Serena Silver conducts a symphony of RNA silence

Haley Bridger, December 13th, 2010 | Filed under
  • Serena Silver
    Image courtesy of Maria Nemchuk, Broad Communications

As a post-doctoral researcher in Harvard Medical School investigator (and Broad Associate Member) Norbert Perrimon's lab, Serena Silver loved talking to her fellow post-docs about their projects and liked to help them come up with new ideas to try. Now, as Group Leader of RNAi Screening Projects at the Broad, Serena gets to talk to researchers about their projects for a living.

"I really enjoyed listening at lab meetings and thinking through the projects and the controls needed for an experiment - that I get to do that as my job now is extremely satisfying," she says.

The RNAi Platform is helping researchers with projects related to cancer, infectious disease, metabolism, mitochondrial biology, type 2 diabetes, myocardial infarction, and more. RNA interference is a powerful tool because it allows researchers to "silence" genes. When a small piece of RNA that has been looped back upon itself (known as a small hairpin RNA or shRNA) is inserted into a cell, it causes cellular machinery to break down messenger RNA that matches this inserted piece. (Messenger RNA carries the instructions or "message" needed to create a protein; without it, the cell may be unable to produce a specific protein.) This gives researchers the ability to turn off a gene and see how a cell's behavior or characteristics change as a result. By using a library of shRNAs, researchers can turn off thousands of individual genes, one at a time, and look for certain effects of interest (for instance, altered response of an immune cell to pathogens, increased growth of axons from neurons, or increased resistance of a cancer cell to a chemotherapy agent.) These experiments, or screens, help researchers find a subset of genes important for a biological process of interest.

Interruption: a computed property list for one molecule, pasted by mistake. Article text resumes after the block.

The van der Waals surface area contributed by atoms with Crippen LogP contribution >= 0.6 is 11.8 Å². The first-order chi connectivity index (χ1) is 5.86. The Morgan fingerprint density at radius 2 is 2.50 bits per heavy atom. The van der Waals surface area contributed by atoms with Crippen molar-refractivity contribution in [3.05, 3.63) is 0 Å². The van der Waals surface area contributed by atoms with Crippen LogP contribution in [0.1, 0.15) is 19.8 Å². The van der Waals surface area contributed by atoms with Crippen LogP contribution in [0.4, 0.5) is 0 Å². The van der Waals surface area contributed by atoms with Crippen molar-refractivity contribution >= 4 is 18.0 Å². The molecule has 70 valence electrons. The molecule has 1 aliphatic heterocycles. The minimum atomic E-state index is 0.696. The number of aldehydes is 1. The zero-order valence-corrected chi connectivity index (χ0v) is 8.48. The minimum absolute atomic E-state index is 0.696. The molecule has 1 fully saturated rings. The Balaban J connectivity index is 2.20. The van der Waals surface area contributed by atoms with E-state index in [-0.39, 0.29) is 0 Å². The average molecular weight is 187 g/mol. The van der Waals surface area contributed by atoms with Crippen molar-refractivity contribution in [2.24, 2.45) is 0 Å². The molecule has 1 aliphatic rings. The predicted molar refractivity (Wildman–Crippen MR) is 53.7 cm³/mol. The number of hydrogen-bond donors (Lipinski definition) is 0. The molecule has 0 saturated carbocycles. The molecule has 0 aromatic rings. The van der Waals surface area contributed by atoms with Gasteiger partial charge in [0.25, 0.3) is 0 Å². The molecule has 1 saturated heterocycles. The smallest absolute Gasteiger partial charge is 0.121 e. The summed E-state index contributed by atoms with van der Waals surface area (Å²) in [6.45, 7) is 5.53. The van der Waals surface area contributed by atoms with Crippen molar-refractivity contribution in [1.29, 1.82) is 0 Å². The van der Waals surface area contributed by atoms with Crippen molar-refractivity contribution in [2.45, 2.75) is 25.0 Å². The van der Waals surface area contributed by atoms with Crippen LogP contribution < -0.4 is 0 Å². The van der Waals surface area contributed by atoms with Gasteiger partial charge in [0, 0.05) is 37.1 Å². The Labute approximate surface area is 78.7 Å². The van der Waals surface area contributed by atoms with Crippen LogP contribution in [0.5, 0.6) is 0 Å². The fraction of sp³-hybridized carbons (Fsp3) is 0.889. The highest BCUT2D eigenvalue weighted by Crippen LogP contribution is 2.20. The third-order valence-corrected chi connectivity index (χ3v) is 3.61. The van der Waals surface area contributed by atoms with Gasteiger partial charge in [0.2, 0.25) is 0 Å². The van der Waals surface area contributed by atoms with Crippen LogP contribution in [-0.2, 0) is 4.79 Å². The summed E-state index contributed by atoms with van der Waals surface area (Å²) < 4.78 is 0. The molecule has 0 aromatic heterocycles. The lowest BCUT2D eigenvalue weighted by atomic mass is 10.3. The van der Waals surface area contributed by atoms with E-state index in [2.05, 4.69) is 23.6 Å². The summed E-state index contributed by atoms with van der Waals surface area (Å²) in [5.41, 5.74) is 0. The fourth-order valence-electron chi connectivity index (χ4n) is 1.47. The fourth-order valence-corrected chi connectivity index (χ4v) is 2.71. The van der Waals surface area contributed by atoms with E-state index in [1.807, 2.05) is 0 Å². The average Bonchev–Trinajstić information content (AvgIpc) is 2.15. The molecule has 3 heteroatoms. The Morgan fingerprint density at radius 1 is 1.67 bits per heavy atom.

One thing that makes the RNAi Platform at Broad distinct from other RNAi screening operations is that its researchers not only use RNAi tools, but also create them. "We have several projects looking at performance of our libraries," says Serena. "The feedback from our research and also from our collaborative screens can then influence which reagents and tools we make next.”

Influenced by this feedback, Serena and her colleagues at the Broad are building a collection to complement the RNAi library, in collaboration with the Center for Cancer and Systems Biology at Harvard Medical School. Just as the RNAi library allows researchers to turn genes off one at a time, this complementary collection, known as an ORF library, allows researchers to turn individual genes on.

Since Serena joined the Broad, the RNAi Platform has grown in both size and scope. "When I started, the Platform focus was ready to expand, to encompass screening in addition to library creation. I was the first full-time screening scientist," she says. "Now there are five of us who work with screeners and we can engage with the dozens of Broad researchers who come to us with exciting questions and ideas and put our RNAi tools to work."